Movie Review: Will anyone survive a trek to “Killing Ground”?

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Lean and relentless, patient and pitiless, “Killing Ground” is the sort of thriller that gives horror movies a good name.

It’s a reminder that the scariest things we see on the screen aren’t necessarily supernatural — they’re dangers we face from the human predators among us.

It’s an Australian version of the “Camping Trip to Hell” genre. A young couple (Harriet Dyer, Ian Meadows) head into the wilds of New South Wales to set up a tent near Gungilee Falls.

Fans of this genre will recognize the conventions — the “no cell service,” guy fumbling with a folding map (practically unheard of in the digital age), the stop at a convenience store where they encounter…THE THREAT.

That would be German, played by Aaron Pedersen, born to be a heavy. Bearded, glowering, with a gun-racked pick-up and a menacing pit bull caged in back, he suggests Ian and Sam go somewhere other than the falls, as their Mazda 3 lacks 4 wheel drive.

German, of course, has a running mate, a homely, sniggering creep (Aaron Glenane) who loves guns and the woods as much as he does.

There’s another car and tent at Sam and Ian’s preferred riverside beach. A family of four is there. No worries, plenty of room.

But the creeps, we’ve seen, have marked the teenage girl (Tiarnie Coupland) in that clan, pushing a stroller with her toddler/brother in it.

Then writer-director Damien Peters breaks formula in increasingly surprising and merciless ways. Time isn’t linear. We’re seeing two separate events. Something bad happened here, and something worse is about to.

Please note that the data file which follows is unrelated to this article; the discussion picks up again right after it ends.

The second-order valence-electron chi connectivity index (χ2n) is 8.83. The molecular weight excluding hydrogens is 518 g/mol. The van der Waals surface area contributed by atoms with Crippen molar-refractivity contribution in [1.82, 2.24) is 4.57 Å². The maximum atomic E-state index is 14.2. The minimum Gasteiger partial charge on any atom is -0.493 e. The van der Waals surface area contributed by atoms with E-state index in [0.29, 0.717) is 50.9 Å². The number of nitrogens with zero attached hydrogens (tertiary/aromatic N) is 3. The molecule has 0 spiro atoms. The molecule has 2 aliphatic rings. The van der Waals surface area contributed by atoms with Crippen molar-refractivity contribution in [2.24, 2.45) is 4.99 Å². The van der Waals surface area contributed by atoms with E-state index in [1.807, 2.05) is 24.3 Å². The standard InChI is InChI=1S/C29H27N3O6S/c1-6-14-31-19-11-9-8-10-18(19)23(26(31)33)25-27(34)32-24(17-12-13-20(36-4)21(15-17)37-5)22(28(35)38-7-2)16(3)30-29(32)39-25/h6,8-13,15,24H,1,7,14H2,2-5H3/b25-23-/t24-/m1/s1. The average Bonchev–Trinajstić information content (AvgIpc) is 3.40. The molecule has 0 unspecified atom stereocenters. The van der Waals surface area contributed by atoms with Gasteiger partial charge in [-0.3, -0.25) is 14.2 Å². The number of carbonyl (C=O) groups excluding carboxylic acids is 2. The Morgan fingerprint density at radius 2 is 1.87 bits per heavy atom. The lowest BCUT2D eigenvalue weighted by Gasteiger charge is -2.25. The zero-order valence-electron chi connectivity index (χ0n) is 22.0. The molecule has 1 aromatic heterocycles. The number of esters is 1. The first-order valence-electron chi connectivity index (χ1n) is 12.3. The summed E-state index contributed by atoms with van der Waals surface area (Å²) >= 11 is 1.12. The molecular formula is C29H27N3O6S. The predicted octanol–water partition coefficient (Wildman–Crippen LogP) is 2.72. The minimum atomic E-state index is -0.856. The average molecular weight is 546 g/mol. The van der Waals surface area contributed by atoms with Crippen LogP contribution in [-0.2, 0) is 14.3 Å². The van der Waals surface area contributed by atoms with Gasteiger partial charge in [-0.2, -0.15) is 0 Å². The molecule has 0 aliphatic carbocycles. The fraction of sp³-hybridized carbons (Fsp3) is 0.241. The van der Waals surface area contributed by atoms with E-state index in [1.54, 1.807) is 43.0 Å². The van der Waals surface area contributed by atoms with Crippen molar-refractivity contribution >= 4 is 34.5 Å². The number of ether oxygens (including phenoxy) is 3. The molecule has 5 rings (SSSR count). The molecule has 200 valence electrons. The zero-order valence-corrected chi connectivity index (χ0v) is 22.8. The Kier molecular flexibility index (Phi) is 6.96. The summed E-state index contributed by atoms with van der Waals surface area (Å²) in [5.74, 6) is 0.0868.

Peters don’t pussyfoot around with his foreshadowing. We see a cell phone kept as a souvenir and destroyed “because what happens in the woods STAYS in the woods.”

Ian, we learn, is a doctor, and takes the time to explain the various tools on the Swiss Army knife he gives to Sam. And Sam? She’s the one who proposes to Ian.

Peters takes his time setting everything up, feeds us a diet of dread and then hits us with a genuinely hair-raising image — the couple, walking back to their car, concerned about what might be happening, and in the background, the toddler following them and toppling to the ground.

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Suspense rises with each excruciating fork in the story’s path, each brutal encounter with rural rubes with guns. Peters loses points for the formula, mercilessly mocked in “Tucker & Dale Vs. Evil,” and with every banal “It’ll be OK” bit of dialogue, but gains points back with with every sinister variation he slaps into it.

After “A Cry in the Dark,” you’d think Aussies would be leery of packing a tent off into the bush. “Killing Ground” should remind them, and us, that there are greater dangers than dingoes eating your baby.

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MPAA Rating:  unrated, with graphic violence, sexual assault

Cast: Harriet Dyer, Ian Meadows, Maya Stange, Aaron Pedersen, Aaron Glenane

Credits:Written and directed by Damien Power. An IFC Midnight release.

Running time: 1:30

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